In an early scene in the movie “Sneakers“, a security guard is aroused by an alarm and rushes to the phone. The voice on the phone reassures the guard that this is a false alarm, and that it should stop in a minute. It does. The guard is visibly relieved and thanks the officer. Then we cut to a scene outside the office, where one of the “sneakers” is hanging up the phone – having intercepted the call and pretended to be an officer – and radios the partner cutting wires under the building that they’re all clear.
This is called “pretexting”, where you pretend to be somebody you’re not over the phone for the purpose of violating your target’s security. It is relatively easy to do, requires no technical skills, and is used all the time, by both industrial espionage experts, system crackers, and private detectives. Let’s take a hypothetical example:
Widget, Incorporated, has a site called “widget.com” that we’d like to break into. The phone number and address of the headquarters office are given on the site itself. Dialing into their phone system will eventually reach our penetration point: a human being who is going to give us the site password. But first, we need to prepare ourselves so that we’ll sound official.
Our first stop will be Netcraft, where we type “www.widget.com” into the search box to find out “what’s that site running?” From getting the report, we find out their domain registry (i.e. GoDaddy.com), the location of the server, and the name and address of the registered owner of the domain.
We’re all set to write our phone script, which can go:
“Hello, I’m with WebMage development and your boss – is it John Smith? – contracted me to fix some errors with your website at widgets.com. Is your boss in?”
(Of course the boss isn’t in – you called at 4:45 PM on a Friday before a 3-day weekend! The receptionist is all on her own!)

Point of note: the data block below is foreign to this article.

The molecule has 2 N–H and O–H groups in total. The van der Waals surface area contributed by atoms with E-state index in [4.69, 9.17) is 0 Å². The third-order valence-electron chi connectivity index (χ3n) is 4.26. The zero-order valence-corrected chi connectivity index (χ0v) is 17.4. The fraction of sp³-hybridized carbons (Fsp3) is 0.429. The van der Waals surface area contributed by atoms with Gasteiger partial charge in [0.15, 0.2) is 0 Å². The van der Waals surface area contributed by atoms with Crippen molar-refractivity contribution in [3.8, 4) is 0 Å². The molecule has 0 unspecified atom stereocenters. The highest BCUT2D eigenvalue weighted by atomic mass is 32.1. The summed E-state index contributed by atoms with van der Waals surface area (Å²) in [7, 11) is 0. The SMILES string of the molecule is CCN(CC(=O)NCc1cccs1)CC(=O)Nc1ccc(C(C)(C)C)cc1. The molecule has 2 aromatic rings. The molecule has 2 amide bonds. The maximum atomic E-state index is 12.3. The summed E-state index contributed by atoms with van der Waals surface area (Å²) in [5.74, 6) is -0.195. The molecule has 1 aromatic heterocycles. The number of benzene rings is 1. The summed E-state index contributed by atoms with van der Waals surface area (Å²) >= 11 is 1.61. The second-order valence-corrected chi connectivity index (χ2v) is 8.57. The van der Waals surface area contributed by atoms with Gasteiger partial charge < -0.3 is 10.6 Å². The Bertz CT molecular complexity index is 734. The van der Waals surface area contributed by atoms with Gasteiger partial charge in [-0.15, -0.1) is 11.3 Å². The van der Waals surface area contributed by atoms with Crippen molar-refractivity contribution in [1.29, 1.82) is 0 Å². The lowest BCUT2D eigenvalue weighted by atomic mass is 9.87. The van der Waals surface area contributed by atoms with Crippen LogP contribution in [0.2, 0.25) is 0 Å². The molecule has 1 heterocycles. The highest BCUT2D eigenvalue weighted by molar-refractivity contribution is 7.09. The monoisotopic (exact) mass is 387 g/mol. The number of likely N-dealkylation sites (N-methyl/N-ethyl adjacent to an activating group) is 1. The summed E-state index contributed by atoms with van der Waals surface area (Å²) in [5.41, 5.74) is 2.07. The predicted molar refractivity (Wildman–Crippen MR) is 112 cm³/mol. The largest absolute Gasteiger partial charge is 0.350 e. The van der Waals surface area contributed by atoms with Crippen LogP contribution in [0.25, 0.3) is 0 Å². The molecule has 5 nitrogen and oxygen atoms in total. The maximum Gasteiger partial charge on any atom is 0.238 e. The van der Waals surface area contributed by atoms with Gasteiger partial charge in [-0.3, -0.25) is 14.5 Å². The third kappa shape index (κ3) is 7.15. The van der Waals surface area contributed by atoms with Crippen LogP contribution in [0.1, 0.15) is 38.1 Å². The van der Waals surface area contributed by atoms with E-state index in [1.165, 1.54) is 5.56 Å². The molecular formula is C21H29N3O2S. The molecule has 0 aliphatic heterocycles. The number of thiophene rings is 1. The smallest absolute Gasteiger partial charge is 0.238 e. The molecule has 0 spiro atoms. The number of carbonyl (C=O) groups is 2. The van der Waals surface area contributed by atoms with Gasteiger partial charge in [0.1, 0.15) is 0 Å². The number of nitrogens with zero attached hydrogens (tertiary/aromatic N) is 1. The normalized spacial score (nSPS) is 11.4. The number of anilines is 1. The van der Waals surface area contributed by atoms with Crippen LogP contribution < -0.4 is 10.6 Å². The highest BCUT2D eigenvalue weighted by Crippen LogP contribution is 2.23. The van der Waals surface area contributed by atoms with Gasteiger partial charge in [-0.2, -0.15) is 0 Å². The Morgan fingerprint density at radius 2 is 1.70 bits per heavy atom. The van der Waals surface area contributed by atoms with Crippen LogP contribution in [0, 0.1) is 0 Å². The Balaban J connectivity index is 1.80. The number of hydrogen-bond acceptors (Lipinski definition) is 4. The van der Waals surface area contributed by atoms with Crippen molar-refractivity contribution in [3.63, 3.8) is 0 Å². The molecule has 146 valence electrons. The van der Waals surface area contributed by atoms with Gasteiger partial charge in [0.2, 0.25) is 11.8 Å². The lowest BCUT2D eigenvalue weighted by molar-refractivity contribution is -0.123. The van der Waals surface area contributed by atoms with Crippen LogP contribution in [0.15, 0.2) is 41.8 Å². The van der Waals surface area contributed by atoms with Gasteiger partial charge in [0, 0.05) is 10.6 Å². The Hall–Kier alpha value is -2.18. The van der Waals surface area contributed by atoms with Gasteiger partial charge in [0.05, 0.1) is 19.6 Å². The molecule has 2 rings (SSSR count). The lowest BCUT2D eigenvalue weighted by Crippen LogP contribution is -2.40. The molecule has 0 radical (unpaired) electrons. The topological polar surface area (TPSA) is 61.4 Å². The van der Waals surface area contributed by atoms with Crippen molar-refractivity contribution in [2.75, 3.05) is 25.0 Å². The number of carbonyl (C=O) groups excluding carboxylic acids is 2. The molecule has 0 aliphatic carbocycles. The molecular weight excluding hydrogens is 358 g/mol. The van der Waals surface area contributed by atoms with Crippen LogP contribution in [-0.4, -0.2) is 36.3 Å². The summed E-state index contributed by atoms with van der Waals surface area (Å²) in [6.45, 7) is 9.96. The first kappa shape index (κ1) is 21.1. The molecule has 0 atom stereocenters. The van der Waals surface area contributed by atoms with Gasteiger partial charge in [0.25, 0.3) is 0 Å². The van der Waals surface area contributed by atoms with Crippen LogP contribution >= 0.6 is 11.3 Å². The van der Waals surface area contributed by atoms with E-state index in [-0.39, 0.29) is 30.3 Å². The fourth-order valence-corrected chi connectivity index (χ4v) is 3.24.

“Ah, I see. OK, if you go to http://validator.w3.org/ and enter www.widget.com, you’ll see the problem there I’m trying to fix. (Either the receptionist will take your word for it or go do that and be ‘convinced’.) I believe it’s a problem with the MySQL retrieval function in the PHP. Your site uses an older version, but GoDaddy.com is famous for hosting older servers without updating. (Any random techno-babble or ruse using names the receptionist will be familiar with will work here.) The problem is, Mr. Smith needs this fixed by Monday, and I was in the site and then logged out and I had the login and password right here on my laptop, but the battery just died. Could you go look it up for me?”
Probably the receptionist won’t know, but the webmaster’s cubicle is right over there, she can go find it. If the receptionist is reluctant, you can remark that the site’s problem represents a critical security flaw, so this matter is urgent.
This is just an example of how a little information and a little sweet-talking is all you need! Not much in the way of 1337 hacker skills going on here, but you’d be surprised how often a ploy just like this works.
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